Useful beauty and the third industrial revolution
When Creative Times hosted our second Beauty of Digital event at Pervasive Media Studio in Bristol back in January, the first of the panelists to speak was Jonathan Waring, of creative digital agency 3Sixty. Here he talks about why ‘analogue’ designers such as Romek Marber and Ben Boss continue to be hugely important in the digital age.
Pervasive Media Studio in Bristol was the venue for a Creative Times discussion centred on technology and old aesthetics. The theme caught my attention; partly because I’m old enough to remember life before Macs, but also because it resonates with our approach to design at 3Sixty. We call it useful beauty – it’s about bringing the utility of digital and the aesthetic of traditional graphic design together.
I’ve been fortunate to be taught by some extremely talented and generous people, and learned early that understanding old aesthetics was fundamental to being a progressive designer.
Romek Marber, for example, taught me and my classmates that design is not just decoration, but a systematic and intelligent approach to problem solving. He designed the grid system for the Penguin books crime series; his structured approach to the cover designs are what made Penguin books so distinctive throughout the 60s and 70s. The grid he devised is now known as the Marber Grid.
The work of historically important creatives is all about human understanding, a little empathy, good ideas and great communication.
Incidentally, Romek is a holocaust survivor and his story is remarkable. I highly recommend his 2010 book: No return: Journeys in the Holocaust.
Another man to teach me fundamental lessons in graphic design was Ben Boss at the influential Dutch design group Total Design. Many people regard them as having helped shape the future of graphic design.
His lesson to me was simple and delivered one day while having lunch together. Ben was deeply interested in the work of designers like FHK Henrion and Abram Games. He was horrified to discover I knew virtually nothing of their work.
As punishment for my ignorance, he directed me to set text by hand in a large circle for a series of posters for the Dutch Opera House. Ben would stroll past, stare for an instant and inform me that the letter spacing was incorrect somewhere – and I’d have to unpick the whole sodding lot! If I remember correctly, it took me three days!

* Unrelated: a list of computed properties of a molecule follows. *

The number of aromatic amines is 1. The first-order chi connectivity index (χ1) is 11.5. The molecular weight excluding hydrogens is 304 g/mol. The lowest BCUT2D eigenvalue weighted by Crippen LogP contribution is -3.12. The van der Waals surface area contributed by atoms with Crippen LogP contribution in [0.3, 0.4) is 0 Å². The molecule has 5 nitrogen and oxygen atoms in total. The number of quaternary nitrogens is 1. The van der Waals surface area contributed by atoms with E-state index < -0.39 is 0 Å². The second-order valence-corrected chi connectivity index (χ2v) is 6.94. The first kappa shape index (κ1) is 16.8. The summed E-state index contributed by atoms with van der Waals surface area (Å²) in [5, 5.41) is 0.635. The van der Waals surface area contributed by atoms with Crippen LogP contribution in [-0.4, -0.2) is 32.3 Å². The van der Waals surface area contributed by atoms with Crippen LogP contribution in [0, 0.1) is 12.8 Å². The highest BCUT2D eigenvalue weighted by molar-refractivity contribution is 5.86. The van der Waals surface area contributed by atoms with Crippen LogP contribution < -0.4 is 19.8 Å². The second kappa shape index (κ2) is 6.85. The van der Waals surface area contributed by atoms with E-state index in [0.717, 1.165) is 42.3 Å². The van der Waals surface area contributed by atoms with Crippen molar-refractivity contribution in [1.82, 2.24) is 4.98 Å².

Total Design had one of the most advanced graphic computers on the planet at the time – Aesthedes. Probably, it could have set a circle of type in minutes. But Ben taught me that the tradition, culture and pace of setting by hand encouraged an uncommon level of reflectiveness that shines through.
These days, things happen so fast, the cost of technology has meant it’s available to everyone. Plus, there are virtually no media costs associated with broadcasting your work with YouTube, Twitter, Facebook, Foursquare, blogging and so on. It has made getting great stuff out there quicker and easier than at any time in history. Digital technology has opened extraordinary avenues of innovation. We are experiencing a sort of third industrial revolution.
All of which means our work has to compete for attention in a crowded and fragmented media universe. And while technology may change fast, humans evolve very slowly and the work of historically important creatives is all about human understanding, a little empathy, good ideas and great communication.
Their work is relevant today and will be a hundred years from now.
Jonathan Waring is Creative Director of Bristol creative design agency 3Sixty